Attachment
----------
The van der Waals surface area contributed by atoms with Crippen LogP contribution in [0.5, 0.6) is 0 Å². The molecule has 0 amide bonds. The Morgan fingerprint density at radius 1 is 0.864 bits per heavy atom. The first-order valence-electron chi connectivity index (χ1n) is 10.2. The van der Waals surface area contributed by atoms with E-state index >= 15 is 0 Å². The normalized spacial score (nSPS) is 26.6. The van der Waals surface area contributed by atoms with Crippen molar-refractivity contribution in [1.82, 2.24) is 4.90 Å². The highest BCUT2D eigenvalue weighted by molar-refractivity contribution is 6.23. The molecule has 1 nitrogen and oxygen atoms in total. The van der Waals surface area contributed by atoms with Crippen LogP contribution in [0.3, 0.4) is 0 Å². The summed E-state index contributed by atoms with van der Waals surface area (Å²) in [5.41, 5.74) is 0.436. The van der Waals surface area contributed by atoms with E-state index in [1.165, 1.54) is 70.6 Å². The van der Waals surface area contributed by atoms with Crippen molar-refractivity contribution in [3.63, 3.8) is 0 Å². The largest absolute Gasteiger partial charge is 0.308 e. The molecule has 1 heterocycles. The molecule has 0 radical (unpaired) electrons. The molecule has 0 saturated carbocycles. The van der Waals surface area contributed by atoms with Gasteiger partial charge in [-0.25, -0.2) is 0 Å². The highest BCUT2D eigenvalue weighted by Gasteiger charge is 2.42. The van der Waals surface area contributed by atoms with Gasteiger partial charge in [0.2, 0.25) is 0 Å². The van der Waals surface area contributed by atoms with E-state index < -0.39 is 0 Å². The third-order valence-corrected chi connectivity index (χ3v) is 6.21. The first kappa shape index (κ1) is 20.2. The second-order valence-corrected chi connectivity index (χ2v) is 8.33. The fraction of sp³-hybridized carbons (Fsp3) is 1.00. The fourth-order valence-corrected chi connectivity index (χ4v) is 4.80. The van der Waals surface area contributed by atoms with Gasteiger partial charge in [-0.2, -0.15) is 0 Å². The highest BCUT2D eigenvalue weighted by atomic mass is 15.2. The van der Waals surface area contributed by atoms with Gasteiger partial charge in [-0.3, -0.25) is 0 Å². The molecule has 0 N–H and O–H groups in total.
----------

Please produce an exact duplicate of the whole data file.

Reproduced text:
The van der Waals surface area contributed by atoms with Crippen LogP contribution in [0.5, 0.6) is 0 Å². The molecule has 0 amide bonds. The Morgan fingerprint density at radius 1 is 0.864 bits per heavy atom. The first-order valence-electron chi connectivity index (χ1n) is 10.2. The van der Waals surface area contributed by atoms with E-state index >= 15 is 0 Å². The normalized spacial score (nSPS) is 26.6. The van der Waals surface area contributed by atoms with Crippen molar-refractivity contribution in [1.82, 2.24) is 4.90 Å². The highest BCUT2D eigenvalue weighted by molar-refractivity contribution is 6.23. The molecule has 1 nitrogen and oxygen atoms in total. The van der Waals surface area contributed by atoms with Crippen LogP contribution in [0.3, 0.4) is 0 Å². The summed E-state index contributed by atoms with van der Waals surface area (Å²) in [5.41, 5.74) is 0.436. The van der Waals surface area contributed by atoms with E-state index in [1.165, 1.54) is 70.6 Å². The van der Waals surface area contributed by atoms with Crippen molar-refractivity contribution in [3.63, 3.8) is 0 Å². The largest absolute Gasteiger partial charge is 0.308 e. The molecule has 1 heterocycles. The molecule has 0 radical (unpaired) electrons. The molecule has 0 saturated carbocycles. The van der Waals surface area contributed by atoms with Gasteiger partial charge in [-0.25, -0.2) is 0 Å². The highest BCUT2D eigenvalue weighted by Gasteiger charge is 2.42. The van der Waals surface area contributed by atoms with Gasteiger partial charge in [0.2, 0.25) is 0 Å². The van der Waals surface area contributed by atoms with E-state index < -0.39 is 0 Å². The third-order valence-corrected chi connectivity index (χ3v) is 6.21. The first kappa shape index (κ1) is 20.2. The second-order valence-corrected chi connectivity index (χ2v) is 8.33. The fraction of sp³-hybridized carbons (Fsp3) is 1.00. The fourth-order valence-corrected chi connectivity index (χ4v) is 4.80. The van der Waals surface area contributed by atoms with Gasteiger partial charge in [-0.2, -0.15) is 0 Å². The highest BCUT2D eigenvalue weighted by atomic mass is 15.2. The van der Waals surface area contributed by atoms with Gasteiger partial charge in [-0.3, -0.25) is 0 Å². The molecule has 0 N–H and O–H groups in total.